Electricity regulation has remained mostly unchanged for the last 100 years.
Generally speaking, states enter into “regulatory compacts” with electric utilities. Under the current model, the state grants the utility an exclusive franchise right to provide electric service to customers within a specific service territory in exchange for the utility consenting to be regulated by the state.
This monopolistic regulation allows the electric utility to be vertically integrated, meaning that it owns the generation assets, the transmission lines, and the distribution system. In turn, the barriers to entry for utility-scale microgrids owned by third-parties are extraordinarily high. In markets where competition has been introduced, the traditional electric utility must divest its generation assets, making it difficult for an electric utility to own all the components of a utility-scale microgrid by itself.
Join Forester University for this live, educational webinar as speaker Patrick L. Morand discusses the need for a new regulatory compact that would allow for the development of utility-scale microgrids by traditional electric utilities and third-parties alike.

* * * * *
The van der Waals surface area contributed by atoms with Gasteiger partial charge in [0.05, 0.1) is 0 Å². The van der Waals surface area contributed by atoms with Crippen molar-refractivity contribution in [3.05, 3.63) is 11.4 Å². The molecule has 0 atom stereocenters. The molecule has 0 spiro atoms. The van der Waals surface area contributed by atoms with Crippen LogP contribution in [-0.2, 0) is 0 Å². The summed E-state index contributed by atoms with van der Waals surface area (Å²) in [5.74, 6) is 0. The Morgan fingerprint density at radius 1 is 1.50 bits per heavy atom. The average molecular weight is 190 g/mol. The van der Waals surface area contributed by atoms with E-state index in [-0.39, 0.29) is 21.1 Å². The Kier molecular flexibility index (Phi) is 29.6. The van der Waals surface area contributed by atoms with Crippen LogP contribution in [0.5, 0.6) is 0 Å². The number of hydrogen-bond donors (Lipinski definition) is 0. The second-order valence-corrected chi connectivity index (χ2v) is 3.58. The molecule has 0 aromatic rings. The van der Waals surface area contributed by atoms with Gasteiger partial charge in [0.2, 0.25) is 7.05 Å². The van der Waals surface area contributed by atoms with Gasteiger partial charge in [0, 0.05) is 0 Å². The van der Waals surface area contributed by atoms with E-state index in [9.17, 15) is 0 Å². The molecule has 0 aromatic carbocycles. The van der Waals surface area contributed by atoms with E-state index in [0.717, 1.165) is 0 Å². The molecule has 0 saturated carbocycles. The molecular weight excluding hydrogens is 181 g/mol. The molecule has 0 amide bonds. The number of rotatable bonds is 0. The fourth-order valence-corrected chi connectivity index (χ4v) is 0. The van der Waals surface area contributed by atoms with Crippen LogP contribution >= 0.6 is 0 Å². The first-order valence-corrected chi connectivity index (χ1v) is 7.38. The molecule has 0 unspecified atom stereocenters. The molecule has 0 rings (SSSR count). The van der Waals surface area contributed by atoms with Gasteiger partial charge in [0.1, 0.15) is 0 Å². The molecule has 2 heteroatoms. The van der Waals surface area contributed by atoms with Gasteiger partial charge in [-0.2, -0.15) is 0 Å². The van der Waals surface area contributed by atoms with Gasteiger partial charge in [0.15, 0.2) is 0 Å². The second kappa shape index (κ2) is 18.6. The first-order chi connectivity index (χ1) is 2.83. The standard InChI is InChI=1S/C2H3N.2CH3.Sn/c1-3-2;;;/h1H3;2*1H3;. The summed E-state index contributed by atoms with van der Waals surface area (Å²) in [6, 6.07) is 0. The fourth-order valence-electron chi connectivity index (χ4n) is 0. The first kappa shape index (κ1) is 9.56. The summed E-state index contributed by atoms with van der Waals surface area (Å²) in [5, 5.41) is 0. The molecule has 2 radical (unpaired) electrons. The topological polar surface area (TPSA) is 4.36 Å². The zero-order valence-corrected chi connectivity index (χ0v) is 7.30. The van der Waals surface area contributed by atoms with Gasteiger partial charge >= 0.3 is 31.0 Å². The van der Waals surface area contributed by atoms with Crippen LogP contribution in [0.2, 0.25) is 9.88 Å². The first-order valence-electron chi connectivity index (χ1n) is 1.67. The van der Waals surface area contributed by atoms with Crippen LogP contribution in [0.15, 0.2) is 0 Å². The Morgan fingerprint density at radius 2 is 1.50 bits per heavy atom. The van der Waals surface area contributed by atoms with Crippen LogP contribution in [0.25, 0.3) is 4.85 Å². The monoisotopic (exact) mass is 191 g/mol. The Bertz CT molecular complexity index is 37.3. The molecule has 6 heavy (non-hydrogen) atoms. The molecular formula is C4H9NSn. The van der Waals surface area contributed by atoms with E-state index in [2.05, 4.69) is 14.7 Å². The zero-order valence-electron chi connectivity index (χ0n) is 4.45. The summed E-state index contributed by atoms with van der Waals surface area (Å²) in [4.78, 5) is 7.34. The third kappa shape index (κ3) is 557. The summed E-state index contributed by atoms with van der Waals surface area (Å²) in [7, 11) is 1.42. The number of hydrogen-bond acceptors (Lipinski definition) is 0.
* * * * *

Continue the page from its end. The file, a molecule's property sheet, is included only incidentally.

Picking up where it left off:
This course will use several different states’ microgrid projects as case studies to illustrate how the present regulatory compact affects utility-scale microgrids. It will detail which crucial changes are required—and how they can best be implemented—to allow for the more widespread deployment of these revolutionary systems.
By participating in this webinar, attendees will:
- Obtain a broad understanding of the regulatory history of electricity in the United States
- Learn how that history has resulted in the current “regulatory compact” model with utilities, including key concepts such as ratemaking and exclusive franchise rights
- Identify how the introduction of competition has resulted in regulated and deregulated markets at both the wholesale and retail levels
- Examine actual microgrid projects in several different states to see how the current regulatory compact applies to utility-scale microgrids
- Discover how changes to that regulatory compact are required to allow for the proliferation of utility-scale microgrids
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* Presentations are scheduled for approximately one hour with a 15-20 minute question and answer session to follow. Presentation may exceed scheduled time.
* Each state and certification agency has different requirements; it is your responsibility to know what they are. Note that 1 PDH = 0.1 CEU.
* Purchase of this course allows you access to the presentation(s) for 6 months from the order date.